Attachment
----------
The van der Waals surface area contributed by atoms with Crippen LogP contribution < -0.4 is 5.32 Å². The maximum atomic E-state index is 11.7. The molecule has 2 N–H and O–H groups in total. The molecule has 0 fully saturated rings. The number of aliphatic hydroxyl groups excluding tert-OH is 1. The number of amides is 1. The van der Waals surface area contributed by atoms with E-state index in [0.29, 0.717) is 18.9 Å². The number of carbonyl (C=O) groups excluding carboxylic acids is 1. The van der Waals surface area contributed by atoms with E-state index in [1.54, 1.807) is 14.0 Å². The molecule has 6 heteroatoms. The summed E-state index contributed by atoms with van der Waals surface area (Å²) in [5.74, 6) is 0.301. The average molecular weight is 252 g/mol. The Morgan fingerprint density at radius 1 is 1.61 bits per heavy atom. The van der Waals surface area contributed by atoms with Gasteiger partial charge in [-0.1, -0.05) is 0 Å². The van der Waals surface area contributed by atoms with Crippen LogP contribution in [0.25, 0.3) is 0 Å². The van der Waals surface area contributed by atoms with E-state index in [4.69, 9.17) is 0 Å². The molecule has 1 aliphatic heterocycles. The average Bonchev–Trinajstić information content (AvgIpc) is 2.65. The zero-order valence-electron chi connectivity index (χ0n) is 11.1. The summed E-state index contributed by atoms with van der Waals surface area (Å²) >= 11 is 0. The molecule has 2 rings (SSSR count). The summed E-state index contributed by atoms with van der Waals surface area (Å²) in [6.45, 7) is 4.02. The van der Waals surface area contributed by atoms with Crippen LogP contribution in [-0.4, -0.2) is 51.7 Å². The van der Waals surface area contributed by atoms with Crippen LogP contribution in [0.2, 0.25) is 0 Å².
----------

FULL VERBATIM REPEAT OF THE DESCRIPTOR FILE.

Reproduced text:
The van der Waals surface area contributed by atoms with Crippen LogP contribution < -0.4 is 5.32 Å². The maximum atomic E-state index is 11.7. The molecule has 2 N–H and O–H groups in total. The molecule has 0 fully saturated rings. The number of aliphatic hydroxyl groups excluding tert-OH is 1. The number of amides is 1. The van der Waals surface area contributed by atoms with E-state index in [0.29, 0.717) is 18.9 Å². The number of carbonyl (C=O) groups excluding carboxylic acids is 1. The van der Waals surface area contributed by atoms with E-state index in [1.54, 1.807) is 14.0 Å². The molecule has 6 heteroatoms. The summed E-state index contributed by atoms with van der Waals surface area (Å²) in [5.74, 6) is 0.301. The average molecular weight is 252 g/mol. The Morgan fingerprint density at radius 1 is 1.61 bits per heavy atom. The van der Waals surface area contributed by atoms with Gasteiger partial charge in [-0.1, -0.05) is 0 Å². The van der Waals surface area contributed by atoms with Crippen LogP contribution in [0.25, 0.3) is 0 Å². The van der Waals surface area contributed by atoms with E-state index in [4.69, 9.17) is 0 Å². The molecule has 1 aliphatic heterocycles. The average Bonchev–Trinajstić information content (AvgIpc) is 2.65. The zero-order valence-electron chi connectivity index (χ0n) is 11.1. The summed E-state index contributed by atoms with van der Waals surface area (Å²) >= 11 is 0. The molecule has 2 rings (SSSR count). The summed E-state index contributed by atoms with van der Waals surface area (Å²) in [6.45, 7) is 4.02. The van der Waals surface area contributed by atoms with Crippen LogP contribution in [-0.4, -0.2) is 51.7 Å². The van der Waals surface area contributed by atoms with Crippen LogP contribution in [0.2, 0.25) is 0 Å².